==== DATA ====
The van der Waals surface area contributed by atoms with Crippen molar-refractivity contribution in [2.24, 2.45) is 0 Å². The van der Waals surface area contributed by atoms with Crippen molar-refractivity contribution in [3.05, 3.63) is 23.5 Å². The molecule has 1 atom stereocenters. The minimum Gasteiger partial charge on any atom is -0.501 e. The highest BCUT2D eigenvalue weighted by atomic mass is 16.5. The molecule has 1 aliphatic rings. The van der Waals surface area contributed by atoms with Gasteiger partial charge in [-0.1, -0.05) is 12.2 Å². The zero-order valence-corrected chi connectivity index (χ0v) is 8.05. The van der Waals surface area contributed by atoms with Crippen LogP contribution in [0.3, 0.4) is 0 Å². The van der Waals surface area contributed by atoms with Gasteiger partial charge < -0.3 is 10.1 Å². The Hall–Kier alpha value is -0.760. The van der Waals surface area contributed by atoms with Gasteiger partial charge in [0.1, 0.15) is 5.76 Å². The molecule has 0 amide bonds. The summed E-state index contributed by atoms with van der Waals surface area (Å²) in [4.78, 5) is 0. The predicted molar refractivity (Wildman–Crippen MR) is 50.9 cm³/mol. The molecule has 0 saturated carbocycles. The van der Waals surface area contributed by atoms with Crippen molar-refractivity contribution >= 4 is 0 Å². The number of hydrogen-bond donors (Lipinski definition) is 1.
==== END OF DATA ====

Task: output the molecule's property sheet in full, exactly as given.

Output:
The van der Waals surface area contributed by atoms with Crippen molar-refractivity contribution in [2.24, 2.45) is 0 Å². The van der Waals surface area contributed by atoms with Crippen molar-refractivity contribution in [3.05, 3.63) is 23.5 Å². The molecule has 1 atom stereocenters. The minimum Gasteiger partial charge on any atom is -0.501 e. The highest BCUT2D eigenvalue weighted by atomic mass is 16.5. The molecule has 1 aliphatic rings. The van der Waals surface area contributed by atoms with Gasteiger partial charge in [-0.1, -0.05) is 12.2 Å². The zero-order valence-corrected chi connectivity index (χ0v) is 8.05. The van der Waals surface area contributed by atoms with Crippen LogP contribution in [0.3, 0.4) is 0 Å². The van der Waals surface area contributed by atoms with Gasteiger partial charge < -0.3 is 10.1 Å². The Hall–Kier alpha value is -0.760. The van der Waals surface area contributed by atoms with Gasteiger partial charge in [0.1, 0.15) is 5.76 Å². The molecule has 0 amide bonds. The summed E-state index contributed by atoms with van der Waals surface area (Å²) in [4.78, 5) is 0. The predicted molar refractivity (Wildman–Crippen MR) is 50.9 cm³/mol. The molecule has 0 saturated carbocycles. The van der Waals surface area contributed by atoms with Crippen molar-refractivity contribution >= 4 is 0 Å². The number of hydrogen-bond donors (Lipinski definition) is 1.